But the most surprising aspect of the current market is that rental rates continue to increase across the board. The Class A market on Brickell is the only segment that saw a decrease, but rates remain over $50 per square foot. A couple of observations here that I believe are important. First, we are only nine months into what has been called the “coronaconomy.” Office leases generally run on a three to five year cycle. A lot of office tenants have not yet had the opportunity to address their changing office needs, so we may not see the full effect of the pandemic on the office market f
Brickell via Ken’s Iphone
or a couple of years. I was also told by another market analyst that it took eighteen months before rental rates began to decline after the 2008 stock market crash, so it could get worse before it gets better. While landlords have not begun to reduce rental rates, we are seeing an increase in promotions and concessions.
Looking Toward a Better Year
So where are we and where are we going? I will preface this by saying that we might all be wrong. Who would have predicted a worldwide crisis 12 months ago? But as things begin to crystalize throughout 2021, we will have a much clearer picture.
I remain highly optimistic about South Florida. I am personally seeing a lot of new activity coming out of the Northeast. Just as the pandemic has accelerated the acceptance of work from home,” it is also accelerating acceptance of “work from anywhere.” Technology and financial firms are eyeing Florida as an escape from both frigid winters and state income tax. The recent relocations of Oracle and Tesla from California to Texas are prime examples, while Goldman Sachs and JP Morgan are reportedly considering Florida.
We still don’t know how behavioral changes will affect the office market. Will “work from home” reduce the need for space, or will social distancing increase the required square footage per employee? Office leasing has slowed, but
Click above for link to my earlier national article on COVID and the office market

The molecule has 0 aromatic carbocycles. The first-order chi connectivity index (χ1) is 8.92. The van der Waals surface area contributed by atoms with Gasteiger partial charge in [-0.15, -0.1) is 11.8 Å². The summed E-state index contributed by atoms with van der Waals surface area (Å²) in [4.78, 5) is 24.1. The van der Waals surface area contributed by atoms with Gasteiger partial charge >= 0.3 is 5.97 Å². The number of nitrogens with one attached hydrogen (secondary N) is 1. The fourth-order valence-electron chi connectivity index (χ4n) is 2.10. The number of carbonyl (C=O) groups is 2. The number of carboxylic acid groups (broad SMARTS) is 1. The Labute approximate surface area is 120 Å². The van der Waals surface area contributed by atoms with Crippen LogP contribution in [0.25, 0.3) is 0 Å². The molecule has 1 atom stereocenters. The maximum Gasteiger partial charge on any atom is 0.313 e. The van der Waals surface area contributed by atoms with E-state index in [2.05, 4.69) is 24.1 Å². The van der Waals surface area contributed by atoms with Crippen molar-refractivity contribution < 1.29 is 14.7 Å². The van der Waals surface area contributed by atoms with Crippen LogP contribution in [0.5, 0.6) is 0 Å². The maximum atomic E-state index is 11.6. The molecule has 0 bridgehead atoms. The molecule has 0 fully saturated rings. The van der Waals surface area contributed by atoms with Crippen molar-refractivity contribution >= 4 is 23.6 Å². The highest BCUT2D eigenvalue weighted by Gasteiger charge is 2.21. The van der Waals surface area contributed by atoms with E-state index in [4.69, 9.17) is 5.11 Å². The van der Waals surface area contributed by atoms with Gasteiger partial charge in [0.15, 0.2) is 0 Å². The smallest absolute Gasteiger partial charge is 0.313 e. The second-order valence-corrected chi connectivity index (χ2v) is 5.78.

it’s only a matter of time before things begin to pick up as we move out of our living rooms, put on our pants, and head back into the office. Our needs for office space are changing, but we still crave the collaboration, social interaction, and productivity that you can’t get on Zoom.
I expect a bit of a downturn as leases turn over in the next 18 to 24 months. For landlords in South Florida, there is no need to panic. It makes sense to aggressively pursue quality tenants in order to make the best of the next 18 to 24 months. But any downturn should be relatively short-lived. For tenants, it is a time to look for value and try to lock it in for the long term. We are in the midst of a fundamental change in the way we use office space and what we hope is a temporary economic downturn caused by unforeseen external factors. But there is a much stronger trend drawing business toward South Florida that should more than offset the decline. I have already seen cases of buyers waiting for prices to come down that now wish they had acted earlier. There may be some opportunities to wait and take advantage of a market downturn, but that window of opportunity is closing quickly as South Florida is well positioned to lead the nation’s economic recovery.
In the meantime, happy holidays, stay safe, wear your mask (and your pants), and let’s look forward to a better year in 2021.